McCain takes command of GOP race; Romney on the ropes; Clinton, Obama divide up Super Tuesday

John McCain earned himself a super Wednesday, a day to savor coast-to-coast primary victories that ratified him as the Republican front-runner, while Hillary Rodham Clinton and Barack Obama dug in after a night of divided spoils in a Democratic presidential contest that could stretch to the spring.

McCain, whose campaign once verged on collapse, piled up more delegates than his two rivals combined, pushing over the halfway mark on what’s needed to clinch the nomination. His victories stretched from New York to California, the biggest prize. Still, Mitt Romney in the West and Mike Huckabee in the South proved to be go-to candidates for conservatives, and they vowed to press forward.

Clarity of any sort eluded the Democrats as campaigns turned to the next rounds — contests in Louisiana, Nebraska and Washington state Saturday and primaries in Maryland, Virginia and the District of Columbia on Tuesday.

Obama wins Georgia, Illinois; McCain takes Illinois, New Jersey, Conn.; Clinton tops in Okla., Tenn., Ark.

Sen. Barack Obama captured the Illinois and Georgia Democratic primaries Tuesday night while Hillary Clinton appeared headed for victory in Oklahoma, Arkansas and Tennessee.

On the Republican side, John McCain won Illinois, New Jersey and Connecticut but failed to beat Mitt Romney in Massachusetts after a big push there. Mike Huckabee won the West Virginia caucus and Arkansas.

In Georgia, exit polls showed black voters made up 52 percent and Obama captured 86 percent. But Obama also won 43 percent of the white vote, a sharp increase over the South Carolina results, a trend that could mean problems for Sen. Hillary Clinton in other states.

Among non African-American voters, Obama easily beat Clinton, garnering well over 50 percent.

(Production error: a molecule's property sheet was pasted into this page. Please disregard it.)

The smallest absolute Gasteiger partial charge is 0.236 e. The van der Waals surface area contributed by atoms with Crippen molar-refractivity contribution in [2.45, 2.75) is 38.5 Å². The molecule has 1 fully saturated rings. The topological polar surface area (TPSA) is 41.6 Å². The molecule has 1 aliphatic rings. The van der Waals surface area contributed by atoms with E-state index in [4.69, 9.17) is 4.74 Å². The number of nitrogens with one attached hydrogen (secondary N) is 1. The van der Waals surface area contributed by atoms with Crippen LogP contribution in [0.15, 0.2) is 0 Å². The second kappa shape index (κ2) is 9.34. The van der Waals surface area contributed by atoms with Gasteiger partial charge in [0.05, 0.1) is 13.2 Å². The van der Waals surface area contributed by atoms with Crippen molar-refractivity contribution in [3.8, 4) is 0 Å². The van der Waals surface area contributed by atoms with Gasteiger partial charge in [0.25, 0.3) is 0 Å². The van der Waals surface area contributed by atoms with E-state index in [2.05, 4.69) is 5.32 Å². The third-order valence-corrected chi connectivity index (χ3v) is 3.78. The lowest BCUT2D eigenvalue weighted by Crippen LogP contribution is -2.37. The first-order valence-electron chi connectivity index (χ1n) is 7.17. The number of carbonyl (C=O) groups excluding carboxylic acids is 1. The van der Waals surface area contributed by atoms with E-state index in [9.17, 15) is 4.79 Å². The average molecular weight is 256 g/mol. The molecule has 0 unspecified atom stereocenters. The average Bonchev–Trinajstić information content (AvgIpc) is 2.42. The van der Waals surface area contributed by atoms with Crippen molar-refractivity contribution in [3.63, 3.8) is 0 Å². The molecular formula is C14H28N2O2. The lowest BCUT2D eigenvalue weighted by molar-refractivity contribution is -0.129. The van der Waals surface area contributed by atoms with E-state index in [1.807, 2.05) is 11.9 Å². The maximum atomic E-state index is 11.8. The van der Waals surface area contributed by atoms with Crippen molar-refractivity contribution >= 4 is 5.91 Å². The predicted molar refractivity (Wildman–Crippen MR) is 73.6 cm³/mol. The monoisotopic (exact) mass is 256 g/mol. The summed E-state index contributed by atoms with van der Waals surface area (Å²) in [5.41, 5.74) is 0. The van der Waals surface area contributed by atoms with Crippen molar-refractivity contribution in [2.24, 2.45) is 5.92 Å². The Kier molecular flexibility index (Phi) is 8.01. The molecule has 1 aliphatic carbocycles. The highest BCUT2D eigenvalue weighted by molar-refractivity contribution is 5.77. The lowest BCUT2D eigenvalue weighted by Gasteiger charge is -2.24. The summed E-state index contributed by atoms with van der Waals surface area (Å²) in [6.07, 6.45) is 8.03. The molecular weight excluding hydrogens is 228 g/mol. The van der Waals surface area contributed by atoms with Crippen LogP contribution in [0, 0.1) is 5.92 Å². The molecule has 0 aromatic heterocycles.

Obama wins Georgia, Illinois

Sen. Barack Obama captured the Illinois and Georgia Democratic primaries Tuesday night while Hillary Clinton appeared headed for victory in Oklahoma, Arkansas and Tennessee.

On the Republican side, John McCain won Illinois, New Jersey and Connecticut but failed to beat Mitt Romney in Massachusetts after a big push there. Mike Huckabee won the West Virginia caucus and Arkansas.

In Georgia, exit polls showed black voters made up 52 percent and Obama captured 86 percent. But Obama also won 43 percent of the white vote, a sharp increase over the South Carolina results, a trend that could mean problems for Sen. Hillary Clinton in other states.

Among non African-American voters, Obama easily beat Clinton, garnering well over 50 percent.

Can McCain seal the deal?

John McCain hoped to seal the deal. Mitt Romney wanted to stay alive. Either outcome was possible.

Super Tuesday’s coast-to-coast voting promised either to cap a turbulent yearlong campaign for the Republican presidential nomination by giving McCain enough convention delegates to make him unstoppable or to stretch the race out for weeks by putting Romney within reach of his chief rival’s total.